When it comes to sending international aid abroad, Israel and its citizens give less than most other developed free-market economies, according to a new report.
Hillel Schmid, a professor at Hebrew University’s Center for the Study of Philanthropy, told the Los Angeles Times that an “anti-philanthropist” culture in Israel could help explain why the Jewish state sent so little charity abroad.
Over the past decade, the Times reported, Israelis collectively sent 0.1 percent of all their charitable donations abroad. Belgians send 48 percent of their charity outside their country and 5 percent of Americans’ charity goes to non-American recipients.
“Even though Israel was built by philanthropists, today surveys show that Israelis think philanthropies are self-interested, political and wasteful,” Schmid told the Times on June 5.
Israel also gives less to domestic charities than other countries do – 0.7 percent of its GDP, Schmid told the Times. The U.S. gives about 2.5 percent of its GDP to social programs education, art and cultural charities.
“They feel, ‘We pay taxes, we serve in the army,’” Schmid told the Times. “‘Why should we give more?’”
The article has provoked a firestorm of nasty – and in many cases, overtly anti-Semitic – comments on the Times’ Web site.
Schmid says that Israel could improve its reputation in the world by reversing the trend, but changing the culture will take some effort and education.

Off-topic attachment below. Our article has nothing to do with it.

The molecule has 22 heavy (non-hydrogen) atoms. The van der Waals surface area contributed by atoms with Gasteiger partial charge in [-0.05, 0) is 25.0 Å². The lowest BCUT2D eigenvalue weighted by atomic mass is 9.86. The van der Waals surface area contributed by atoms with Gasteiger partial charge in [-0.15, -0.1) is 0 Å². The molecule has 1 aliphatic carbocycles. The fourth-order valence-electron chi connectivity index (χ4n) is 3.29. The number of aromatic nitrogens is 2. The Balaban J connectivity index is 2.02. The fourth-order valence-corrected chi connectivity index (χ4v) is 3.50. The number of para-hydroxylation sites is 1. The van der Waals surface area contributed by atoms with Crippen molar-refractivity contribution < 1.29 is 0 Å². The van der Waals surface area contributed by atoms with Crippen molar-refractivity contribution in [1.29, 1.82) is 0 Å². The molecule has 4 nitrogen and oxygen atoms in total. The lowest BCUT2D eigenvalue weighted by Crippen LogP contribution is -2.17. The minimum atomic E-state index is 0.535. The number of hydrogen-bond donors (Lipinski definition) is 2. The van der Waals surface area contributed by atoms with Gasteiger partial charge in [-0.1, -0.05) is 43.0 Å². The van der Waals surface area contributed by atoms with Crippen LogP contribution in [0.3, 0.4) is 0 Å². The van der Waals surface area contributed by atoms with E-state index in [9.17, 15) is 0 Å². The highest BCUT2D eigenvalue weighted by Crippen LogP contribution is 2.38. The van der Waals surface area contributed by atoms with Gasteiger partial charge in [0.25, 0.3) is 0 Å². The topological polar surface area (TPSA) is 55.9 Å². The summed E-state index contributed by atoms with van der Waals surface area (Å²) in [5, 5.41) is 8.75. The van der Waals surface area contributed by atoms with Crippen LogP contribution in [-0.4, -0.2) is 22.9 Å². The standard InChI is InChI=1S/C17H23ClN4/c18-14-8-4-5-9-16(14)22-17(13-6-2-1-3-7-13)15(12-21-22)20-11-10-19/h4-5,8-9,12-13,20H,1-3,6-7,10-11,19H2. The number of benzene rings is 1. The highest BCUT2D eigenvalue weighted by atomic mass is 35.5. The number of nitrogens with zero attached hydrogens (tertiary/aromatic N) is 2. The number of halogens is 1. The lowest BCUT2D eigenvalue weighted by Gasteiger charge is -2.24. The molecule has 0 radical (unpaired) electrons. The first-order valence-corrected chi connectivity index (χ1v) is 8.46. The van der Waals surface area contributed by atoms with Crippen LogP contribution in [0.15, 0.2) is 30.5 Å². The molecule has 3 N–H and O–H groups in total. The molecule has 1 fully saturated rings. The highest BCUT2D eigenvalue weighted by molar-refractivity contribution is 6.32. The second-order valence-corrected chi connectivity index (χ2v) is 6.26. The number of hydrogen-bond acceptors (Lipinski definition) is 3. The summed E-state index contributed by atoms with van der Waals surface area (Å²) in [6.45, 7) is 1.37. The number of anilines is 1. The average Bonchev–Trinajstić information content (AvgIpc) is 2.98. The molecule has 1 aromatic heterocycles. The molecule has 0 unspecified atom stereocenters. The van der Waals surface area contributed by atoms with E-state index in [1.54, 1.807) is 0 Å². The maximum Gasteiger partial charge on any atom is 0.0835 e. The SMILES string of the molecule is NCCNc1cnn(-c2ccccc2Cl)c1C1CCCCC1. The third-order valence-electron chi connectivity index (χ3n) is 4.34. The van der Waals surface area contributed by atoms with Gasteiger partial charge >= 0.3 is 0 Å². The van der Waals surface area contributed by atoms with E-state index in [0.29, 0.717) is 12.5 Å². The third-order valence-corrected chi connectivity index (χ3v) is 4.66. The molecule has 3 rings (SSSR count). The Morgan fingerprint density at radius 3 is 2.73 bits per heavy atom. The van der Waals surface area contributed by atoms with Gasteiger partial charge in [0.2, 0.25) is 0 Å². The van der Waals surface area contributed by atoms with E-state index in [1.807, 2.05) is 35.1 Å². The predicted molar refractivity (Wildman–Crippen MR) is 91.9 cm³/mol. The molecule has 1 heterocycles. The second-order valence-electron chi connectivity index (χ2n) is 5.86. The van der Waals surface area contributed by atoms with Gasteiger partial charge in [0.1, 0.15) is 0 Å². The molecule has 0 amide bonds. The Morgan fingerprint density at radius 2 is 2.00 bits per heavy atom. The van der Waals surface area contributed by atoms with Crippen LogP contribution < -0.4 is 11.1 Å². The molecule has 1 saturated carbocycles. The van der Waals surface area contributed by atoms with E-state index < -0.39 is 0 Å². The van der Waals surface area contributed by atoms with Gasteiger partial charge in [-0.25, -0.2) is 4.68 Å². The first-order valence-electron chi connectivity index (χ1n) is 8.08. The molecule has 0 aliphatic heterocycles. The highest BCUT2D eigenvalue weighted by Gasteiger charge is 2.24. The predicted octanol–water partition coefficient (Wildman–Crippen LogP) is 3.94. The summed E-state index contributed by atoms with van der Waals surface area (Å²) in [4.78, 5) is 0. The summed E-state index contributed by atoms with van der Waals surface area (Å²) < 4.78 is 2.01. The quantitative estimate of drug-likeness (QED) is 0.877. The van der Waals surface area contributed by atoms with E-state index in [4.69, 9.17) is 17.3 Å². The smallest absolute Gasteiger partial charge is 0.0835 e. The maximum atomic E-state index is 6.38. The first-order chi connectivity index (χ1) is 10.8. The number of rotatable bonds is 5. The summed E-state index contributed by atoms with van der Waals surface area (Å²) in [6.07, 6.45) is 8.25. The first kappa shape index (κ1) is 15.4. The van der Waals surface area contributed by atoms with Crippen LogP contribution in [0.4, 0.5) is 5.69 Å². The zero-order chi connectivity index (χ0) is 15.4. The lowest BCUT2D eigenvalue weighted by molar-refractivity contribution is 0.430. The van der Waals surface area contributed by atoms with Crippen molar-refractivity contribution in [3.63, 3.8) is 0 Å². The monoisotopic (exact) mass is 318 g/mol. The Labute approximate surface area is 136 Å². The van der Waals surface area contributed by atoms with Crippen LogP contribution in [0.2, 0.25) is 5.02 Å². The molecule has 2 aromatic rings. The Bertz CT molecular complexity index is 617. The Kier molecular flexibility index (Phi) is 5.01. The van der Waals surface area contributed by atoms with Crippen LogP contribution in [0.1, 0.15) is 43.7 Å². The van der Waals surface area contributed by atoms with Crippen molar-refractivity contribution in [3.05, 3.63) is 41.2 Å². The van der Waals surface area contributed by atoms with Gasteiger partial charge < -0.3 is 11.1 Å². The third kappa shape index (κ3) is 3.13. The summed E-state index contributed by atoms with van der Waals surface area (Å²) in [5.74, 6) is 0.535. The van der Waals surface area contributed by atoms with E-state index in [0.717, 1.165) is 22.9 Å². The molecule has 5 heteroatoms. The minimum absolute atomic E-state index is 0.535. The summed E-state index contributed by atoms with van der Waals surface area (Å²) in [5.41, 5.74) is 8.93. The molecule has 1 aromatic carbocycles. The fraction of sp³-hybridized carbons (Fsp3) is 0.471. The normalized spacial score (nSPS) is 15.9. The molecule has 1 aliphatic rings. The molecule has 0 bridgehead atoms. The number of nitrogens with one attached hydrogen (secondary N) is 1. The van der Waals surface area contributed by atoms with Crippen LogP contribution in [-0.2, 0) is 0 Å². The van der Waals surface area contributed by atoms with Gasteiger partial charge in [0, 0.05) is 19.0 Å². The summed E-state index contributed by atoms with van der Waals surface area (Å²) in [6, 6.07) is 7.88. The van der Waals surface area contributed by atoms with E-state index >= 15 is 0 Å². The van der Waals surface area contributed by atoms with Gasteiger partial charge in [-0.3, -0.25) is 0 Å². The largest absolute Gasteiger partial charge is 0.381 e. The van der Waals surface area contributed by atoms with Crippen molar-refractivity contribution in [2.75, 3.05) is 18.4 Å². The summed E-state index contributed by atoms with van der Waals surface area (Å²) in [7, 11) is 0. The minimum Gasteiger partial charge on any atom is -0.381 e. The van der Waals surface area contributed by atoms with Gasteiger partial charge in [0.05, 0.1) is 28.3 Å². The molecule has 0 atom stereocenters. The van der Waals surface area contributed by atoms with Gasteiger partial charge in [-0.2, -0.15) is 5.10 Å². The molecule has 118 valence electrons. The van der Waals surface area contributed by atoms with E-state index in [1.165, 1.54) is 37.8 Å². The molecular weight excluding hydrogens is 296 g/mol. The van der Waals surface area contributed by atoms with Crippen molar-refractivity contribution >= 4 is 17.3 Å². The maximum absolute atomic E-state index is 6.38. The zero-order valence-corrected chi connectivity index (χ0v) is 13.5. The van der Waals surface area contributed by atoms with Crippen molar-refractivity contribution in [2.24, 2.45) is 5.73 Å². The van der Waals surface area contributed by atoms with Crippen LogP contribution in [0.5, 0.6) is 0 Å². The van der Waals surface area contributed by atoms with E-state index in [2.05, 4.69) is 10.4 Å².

David Siegel, Israel’s consul general in Los Angeles, said that the question of how – and how much – Israel should devote to foreign aid is currently a subject of intense conversation among Israelis. But he feels that the new study ignores unquantifiable contributions the Jewish state has made to international development.
“We've always specialized in sending experts, not in sending money,” Siegel told the Journal on June 12. Israel’s international aid agency, Mashav, is currently working on 30 projects in other countries and has, Siegel said, trained 300,000 people in 134 countries over the past 50 years in agricultural technology, health education and other matters related to international development.
“When you judge what Israel does on a dollar-by-dollar basis,” Siegel asked, “how do you monetize an Israeli agricultural expert who has trained people in methods over 40 years?”
Siegel, who saw Israeli experts at work when he was stationed in Eritrea, also said that the Times’ report didn't pay enough attention to the differences between Israel and countries like Belgium and the United States. Israel has a much higher defense burden, Siegel said, and it is in some ways, still a developing nation.
“Israel only joined the Organization for Economic Co-operation and Development in 2010,” Siegel said, referring to the 34-country body that aims to stimulate economic development in democratic and free market countries. “We’re being compared to countries that have been there for decades.”